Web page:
Most auto wreck claims are settled out of court, and the proceeds are paid in a lump sum payment. However, as our San Diego car accident attorney details, there are situations when it's better to be paid through a structured settlement where you receive the payments over time. If you're considering this option, it's important to understand what a structured settlement is and when it may be in your best interest to agree to it.

What Is a Structured Settlement in California?

What is a structured settlement?Under California law, victims are entitled to receive past and future compensation for their injuries from the negligent driver responsible for the crash. A structured settlement can be beneficial if you suffered a catastrophic or long-term injury that requires you to need medical care for your injuries in the future and your ability to work is limited. It's also helpful when the victim is a minor child and special procedures must be followed for getting the settlement approved by the court.

If you resolve your claim with the motorist’s insurance company and agree to a structured settlement, your payments are issued over time. You may receive an initial larger payment and then smaller amounts every month; or at set intervals over a period of years or throughout your lifetime.

You can negotiate all the terms of the structured settlement so that it's tailored to meet your individual needs. This includes:

  • Length of time you'll be paid.
  • How often you want to receive payments.
  • Amount of your first payment and the subsequent ones.
  • Whether you want a larger payment at some point in the future because of higher anticipated expenses.
  • Whether you want a lump sum payment at the end of your structured settlement.
  • Whether you want the structured settlement to end at your death or to be paid to your heirs.

To ensure that you receive your entire settlement award, the other driver's insurance company will most likely purchase an annuity for you. It's an insurance policy or investment that guarantees that you will receive your payments over time.

Pros of a Structured Settlement

It's important to understand the pros and cons of a structured settlement so you know whether it's a good option for you. Even if you're fairly certain that you want to be paid this way, you should consult a knowledgeable car accident lawyer before making a decision.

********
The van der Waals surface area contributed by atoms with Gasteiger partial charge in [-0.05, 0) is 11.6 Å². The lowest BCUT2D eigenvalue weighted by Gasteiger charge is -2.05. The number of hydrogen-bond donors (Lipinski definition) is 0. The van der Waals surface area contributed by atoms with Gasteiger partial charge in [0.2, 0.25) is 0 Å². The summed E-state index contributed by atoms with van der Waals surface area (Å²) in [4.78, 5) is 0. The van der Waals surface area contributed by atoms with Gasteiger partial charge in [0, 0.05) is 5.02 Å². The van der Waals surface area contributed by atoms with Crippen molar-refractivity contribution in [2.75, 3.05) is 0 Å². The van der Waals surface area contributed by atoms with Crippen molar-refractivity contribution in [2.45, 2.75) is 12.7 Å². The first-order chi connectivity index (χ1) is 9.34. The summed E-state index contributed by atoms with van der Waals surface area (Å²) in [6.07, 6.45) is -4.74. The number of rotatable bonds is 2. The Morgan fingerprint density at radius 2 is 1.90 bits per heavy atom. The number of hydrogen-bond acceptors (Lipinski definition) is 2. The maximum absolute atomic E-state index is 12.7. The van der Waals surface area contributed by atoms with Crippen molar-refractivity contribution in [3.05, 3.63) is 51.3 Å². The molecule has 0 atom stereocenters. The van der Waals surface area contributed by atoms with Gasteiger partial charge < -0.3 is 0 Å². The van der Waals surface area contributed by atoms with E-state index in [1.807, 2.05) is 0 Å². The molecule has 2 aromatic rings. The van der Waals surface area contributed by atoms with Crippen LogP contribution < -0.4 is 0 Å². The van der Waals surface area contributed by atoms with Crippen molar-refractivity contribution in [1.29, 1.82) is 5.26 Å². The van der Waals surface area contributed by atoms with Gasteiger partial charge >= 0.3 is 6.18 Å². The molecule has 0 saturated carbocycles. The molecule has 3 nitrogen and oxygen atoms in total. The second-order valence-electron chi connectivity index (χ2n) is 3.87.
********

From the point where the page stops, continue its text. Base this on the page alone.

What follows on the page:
Here are some of the benefits you should consider:

You May Receive More Money

When an insurer pays you through a structured settlement, it may be willing to offer more than if you want a lump sum issuance. This is true because it most likely won't pay the full value of your settlement to the annuity insurance company. It may negotiate the payment amount based on a number of factors, like your life expectancy.

You Have More Financial Certainty

If you receive a large lump sum payment, at first it might feel as though you've hit the jackpot, and it's easy to think you'll always have enough to pay for medical treatments and have ample income. However, this isn't always the case if temptation or other family members enter the picture.

But, if you receive your payments over time, you're more likely to budget based on the steady stream of income you're receiving. This allows you to anticipate money to cover essentials and take care of you and your family.

You May Save Taxes

While the majority of your car accident settlement isn't taxable, you could owe income taxes on portions of what you receive, such as for the following:

  • Lost wages and lost earning capacity
  • Pain and suffering damages paid for non-physical injuries
  • Punitive damages
  • Interest paid on the settlement proceeds
  • Interest and dividends you earn if you invest your settlement proceeds

When you accept your payments over time, you can spread out the tax liability over a number of years, rather than having a large tax payment for the year you receive the settlement.

Drawbacks of a Structured Settlement

Like most things in life, there are pros and cons to a structured settlement. Some of the cons include:

  • You won't have full control of your money and may not be able to access it if you have an unexpected large expense in the future.
  • You could make more money if you invest the settlement proceeds on your own.
  • You might not understand the true value of the settlement if the insurance company doesn't disclose how much it's paying for the annuity.
  • The payments could end prematurely if you die earlier than expected.
Mark Blane
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San Diego Personal Injury Lawyer | California Car Accident Attorney